With Hollywood, Netflix taking over, how long will Bollywood survive?
Bollywood has never suffered an identity crisis more severe. In a country that is increasingly preferring to Netflix than buy overpriced popcorn and soda to watch stale, regressive stories of ageing heroes for three hours, Bollywood, that once ruled over Indian hearts, is losing its magnetic pull. And how. With web streaming and Hollywood wolfing out its market share, will it survive?
Little has changed in mainstream Bollywood in the last 20 years. It's still the same heroes, music, and mediocre/formulaic content, just in rejigged versions. But the generation is changing, and with them movie-watching preferences and sensibilities. Why would millennials, with their horrible attention spans and legendary impatience with the substandard, subject themselves to mindlessness when awesomeness is just a click away? They won't.
2017 was a landmark year for Bollywood, a window showing it the future. Several glossy, big-budget films with bankable stars - Jab Harry Met Sejal, Jagga Jasoos, Baadshaho - bombed at the ticket window. Meanwhile, other, relatively smaller outings such as Newton and Hindi Medium won hearts and the box office, busting myths, silencing trade pundits, and forcing the industry to rethink its craft.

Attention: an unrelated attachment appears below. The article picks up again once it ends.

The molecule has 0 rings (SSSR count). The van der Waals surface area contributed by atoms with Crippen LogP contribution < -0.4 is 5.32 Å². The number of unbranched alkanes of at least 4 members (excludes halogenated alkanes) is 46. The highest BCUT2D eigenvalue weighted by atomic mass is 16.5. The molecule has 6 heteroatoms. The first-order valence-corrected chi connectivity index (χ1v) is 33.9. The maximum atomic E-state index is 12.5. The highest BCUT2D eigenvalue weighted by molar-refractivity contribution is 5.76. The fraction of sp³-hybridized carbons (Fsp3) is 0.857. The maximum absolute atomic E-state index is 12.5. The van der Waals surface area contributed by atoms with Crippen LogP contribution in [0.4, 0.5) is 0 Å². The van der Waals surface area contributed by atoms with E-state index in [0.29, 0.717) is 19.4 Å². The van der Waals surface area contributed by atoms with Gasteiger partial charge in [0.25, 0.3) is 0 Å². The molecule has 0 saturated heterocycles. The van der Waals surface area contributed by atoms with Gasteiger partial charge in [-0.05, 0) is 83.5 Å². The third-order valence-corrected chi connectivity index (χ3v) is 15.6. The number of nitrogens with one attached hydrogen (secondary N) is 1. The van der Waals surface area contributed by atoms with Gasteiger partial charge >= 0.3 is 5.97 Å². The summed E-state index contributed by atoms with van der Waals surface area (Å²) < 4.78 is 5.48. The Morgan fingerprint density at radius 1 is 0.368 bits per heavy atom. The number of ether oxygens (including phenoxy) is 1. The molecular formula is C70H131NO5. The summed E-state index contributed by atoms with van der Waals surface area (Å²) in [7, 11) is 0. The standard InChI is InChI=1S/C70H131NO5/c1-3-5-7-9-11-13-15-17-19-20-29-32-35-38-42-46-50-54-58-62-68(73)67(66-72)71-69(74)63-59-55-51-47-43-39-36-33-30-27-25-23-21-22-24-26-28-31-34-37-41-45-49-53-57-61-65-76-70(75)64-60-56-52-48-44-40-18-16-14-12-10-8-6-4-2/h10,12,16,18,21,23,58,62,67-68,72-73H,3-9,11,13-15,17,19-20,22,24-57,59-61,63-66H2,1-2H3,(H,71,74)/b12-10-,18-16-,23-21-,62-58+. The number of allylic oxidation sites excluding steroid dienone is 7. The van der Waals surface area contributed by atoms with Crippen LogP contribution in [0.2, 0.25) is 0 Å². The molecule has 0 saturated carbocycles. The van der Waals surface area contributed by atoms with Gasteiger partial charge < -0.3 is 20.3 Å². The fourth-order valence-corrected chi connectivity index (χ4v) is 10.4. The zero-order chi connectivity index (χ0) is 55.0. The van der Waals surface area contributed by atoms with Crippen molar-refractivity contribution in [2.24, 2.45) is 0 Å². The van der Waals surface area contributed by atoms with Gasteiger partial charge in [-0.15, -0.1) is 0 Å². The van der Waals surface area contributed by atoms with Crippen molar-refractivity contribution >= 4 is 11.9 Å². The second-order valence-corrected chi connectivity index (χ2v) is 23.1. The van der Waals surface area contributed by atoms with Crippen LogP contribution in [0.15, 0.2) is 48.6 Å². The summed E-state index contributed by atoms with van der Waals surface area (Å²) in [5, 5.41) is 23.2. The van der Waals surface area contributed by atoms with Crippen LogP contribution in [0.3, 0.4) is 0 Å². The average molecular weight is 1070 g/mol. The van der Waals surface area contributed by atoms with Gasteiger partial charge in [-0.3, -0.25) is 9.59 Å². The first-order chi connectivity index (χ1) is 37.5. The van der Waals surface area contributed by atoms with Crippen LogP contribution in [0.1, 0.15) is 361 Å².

According to TRAI, the combined subscriber base of streaming platforms like Netflix, Amazon Prime and Hotstar grew by 160% in 2017. Moreover, the domestic box-office share of Hollywood films between January-September 2017 was 19.8%, a major jump from 2009's 7.2%, reveals Box Office India. Add to it the widening reach of regional films. Baahubali 2's dubbed Hindi version alone raked in $74.8 million.
Interestingly, the highest-grossing Hindi movie of 2017, Golmaal Again, which was slammed widely for being puerile, grossed only $31.6 million (not even half of Baahubali 2's collection). This, despite it being a popular franchise film with an ensemble star-cast and having an India-wide Diwali release.
As major Bollywood studios/filmmakers partner with streaming platforms to produce content, what becomes of Hindi movies? Experts are banking on the 'small big film', hoping it would bail the industry out. But can it? Bollywood cannot match Hollywood's production quality, streaming platforms' reach and regional cinema's connect. To survive, it needs to find its singular voice and mark its territory before its too late.